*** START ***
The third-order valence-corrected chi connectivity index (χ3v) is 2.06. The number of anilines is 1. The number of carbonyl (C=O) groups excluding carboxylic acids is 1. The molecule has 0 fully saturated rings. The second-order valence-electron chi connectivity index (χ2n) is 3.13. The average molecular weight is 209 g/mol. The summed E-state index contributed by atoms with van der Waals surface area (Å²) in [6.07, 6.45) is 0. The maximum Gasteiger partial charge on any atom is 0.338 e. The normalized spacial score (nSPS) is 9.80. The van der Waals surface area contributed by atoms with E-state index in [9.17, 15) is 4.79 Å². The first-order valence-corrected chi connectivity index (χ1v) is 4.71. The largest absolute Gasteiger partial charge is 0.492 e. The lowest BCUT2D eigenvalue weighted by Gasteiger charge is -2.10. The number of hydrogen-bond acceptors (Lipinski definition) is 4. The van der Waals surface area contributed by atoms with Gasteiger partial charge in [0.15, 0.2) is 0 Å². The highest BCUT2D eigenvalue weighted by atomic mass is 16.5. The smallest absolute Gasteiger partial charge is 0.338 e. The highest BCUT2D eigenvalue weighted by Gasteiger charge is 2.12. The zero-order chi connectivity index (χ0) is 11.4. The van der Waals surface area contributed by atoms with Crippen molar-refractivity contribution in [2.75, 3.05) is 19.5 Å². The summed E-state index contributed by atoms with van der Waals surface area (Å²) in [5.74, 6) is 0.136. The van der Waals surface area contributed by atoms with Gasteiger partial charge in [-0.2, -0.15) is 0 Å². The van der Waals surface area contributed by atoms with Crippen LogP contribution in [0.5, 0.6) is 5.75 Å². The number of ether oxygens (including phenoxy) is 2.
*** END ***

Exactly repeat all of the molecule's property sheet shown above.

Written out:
The third-order valence-corrected chi connectivity index (χ3v) is 2.06. The number of anilines is 1. The number of carbonyl (C=O) groups excluding carboxylic acids is 1. The molecule has 0 fully saturated rings. The second-order valence-electron chi connectivity index (χ2n) is 3.13. The average molecular weight is 209 g/mol. The summed E-state index contributed by atoms with van der Waals surface area (Å²) in [6.07, 6.45) is 0. The maximum Gasteiger partial charge on any atom is 0.338 e. The normalized spacial score (nSPS) is 9.80. The van der Waals surface area contributed by atoms with E-state index in [9.17, 15) is 4.79 Å². The first-order valence-corrected chi connectivity index (χ1v) is 4.71. The largest absolute Gasteiger partial charge is 0.492 e. The lowest BCUT2D eigenvalue weighted by Gasteiger charge is -2.10. The number of hydrogen-bond acceptors (Lipinski definition) is 4. The van der Waals surface area contributed by atoms with Gasteiger partial charge in [0.15, 0.2) is 0 Å². The highest BCUT2D eigenvalue weighted by atomic mass is 16.5. The smallest absolute Gasteiger partial charge is 0.338 e. The highest BCUT2D eigenvalue weighted by Gasteiger charge is 2.12. The zero-order chi connectivity index (χ0) is 11.4. The van der Waals surface area contributed by atoms with Crippen molar-refractivity contribution in [2.75, 3.05) is 19.5 Å². The summed E-state index contributed by atoms with van der Waals surface area (Å²) in [5.74, 6) is 0.136. The van der Waals surface area contributed by atoms with Gasteiger partial charge in [-0.2, -0.15) is 0 Å². The van der Waals surface area contributed by atoms with Crippen LogP contribution in [0.5, 0.6) is 5.75 Å². The number of ether oxygens (including phenoxy) is 2.